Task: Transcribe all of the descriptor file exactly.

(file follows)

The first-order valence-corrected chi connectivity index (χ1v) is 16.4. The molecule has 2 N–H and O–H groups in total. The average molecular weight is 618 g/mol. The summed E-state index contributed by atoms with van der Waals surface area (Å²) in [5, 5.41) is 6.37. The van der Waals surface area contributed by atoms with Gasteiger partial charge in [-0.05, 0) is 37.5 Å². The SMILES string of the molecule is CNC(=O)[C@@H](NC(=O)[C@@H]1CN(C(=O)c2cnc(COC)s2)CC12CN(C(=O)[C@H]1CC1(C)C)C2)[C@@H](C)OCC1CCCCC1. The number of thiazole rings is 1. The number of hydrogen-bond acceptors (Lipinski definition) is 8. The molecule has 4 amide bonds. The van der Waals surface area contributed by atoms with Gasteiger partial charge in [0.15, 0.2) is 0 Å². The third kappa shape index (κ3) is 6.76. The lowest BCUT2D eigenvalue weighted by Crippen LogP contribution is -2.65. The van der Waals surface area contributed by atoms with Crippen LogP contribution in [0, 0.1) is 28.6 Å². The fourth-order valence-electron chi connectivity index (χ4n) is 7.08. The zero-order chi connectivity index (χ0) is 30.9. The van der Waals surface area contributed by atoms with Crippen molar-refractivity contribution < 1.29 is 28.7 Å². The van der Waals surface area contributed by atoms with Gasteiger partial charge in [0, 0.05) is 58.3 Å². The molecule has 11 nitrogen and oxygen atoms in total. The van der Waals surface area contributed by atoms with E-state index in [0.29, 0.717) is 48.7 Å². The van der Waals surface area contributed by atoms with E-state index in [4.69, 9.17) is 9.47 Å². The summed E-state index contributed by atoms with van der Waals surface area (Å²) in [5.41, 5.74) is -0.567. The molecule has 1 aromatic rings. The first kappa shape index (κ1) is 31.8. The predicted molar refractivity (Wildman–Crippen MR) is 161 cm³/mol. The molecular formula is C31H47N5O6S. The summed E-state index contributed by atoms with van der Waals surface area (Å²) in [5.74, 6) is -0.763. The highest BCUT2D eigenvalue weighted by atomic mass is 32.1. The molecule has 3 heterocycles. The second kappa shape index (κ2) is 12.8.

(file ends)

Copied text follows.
The first-order valence-corrected chi connectivity index (χ1v) is 16.4. The molecule has 2 N–H and O–H groups in total. The average molecular weight is 618 g/mol. The summed E-state index contributed by atoms with van der Waals surface area (Å²) in [5, 5.41) is 6.37. The van der Waals surface area contributed by atoms with Gasteiger partial charge in [-0.05, 0) is 37.5 Å². The SMILES string of the molecule is CNC(=O)[C@@H](NC(=O)[C@@H]1CN(C(=O)c2cnc(COC)s2)CC12CN(C(=O)[C@H]1CC1(C)C)C2)[C@@H](C)OCC1CCCCC1. The number of thiazole rings is 1. The number of hydrogen-bond acceptors (Lipinski definition) is 8. The molecule has 4 amide bonds. The van der Waals surface area contributed by atoms with Gasteiger partial charge in [0.15, 0.2) is 0 Å². The third kappa shape index (κ3) is 6.76. The lowest BCUT2D eigenvalue weighted by Crippen LogP contribution is -2.65. The van der Waals surface area contributed by atoms with Crippen LogP contribution in [0, 0.1) is 28.6 Å². The fourth-order valence-electron chi connectivity index (χ4n) is 7.08. The zero-order chi connectivity index (χ0) is 30.9. The van der Waals surface area contributed by atoms with Crippen molar-refractivity contribution < 1.29 is 28.7 Å². The van der Waals surface area contributed by atoms with Gasteiger partial charge in [0, 0.05) is 58.3 Å². The molecule has 11 nitrogen and oxygen atoms in total. The van der Waals surface area contributed by atoms with E-state index in [0.29, 0.717) is 48.7 Å². The van der Waals surface area contributed by atoms with E-state index in [4.69, 9.17) is 9.47 Å². The summed E-state index contributed by atoms with van der Waals surface area (Å²) in [5.41, 5.74) is -0.567. The molecule has 1 aromatic rings. The first kappa shape index (κ1) is 31.8. The predicted molar refractivity (Wildman–Crippen MR) is 161 cm³/mol. The molecular formula is C31H47N5O6S. The summed E-state index contributed by atoms with van der Waals surface area (Å²) in [5.74, 6) is -0.763. The highest BCUT2D eigenvalue weighted by atomic mass is 32.1. The molecule has 3 heterocycles. The second kappa shape index (κ2) is 12.8.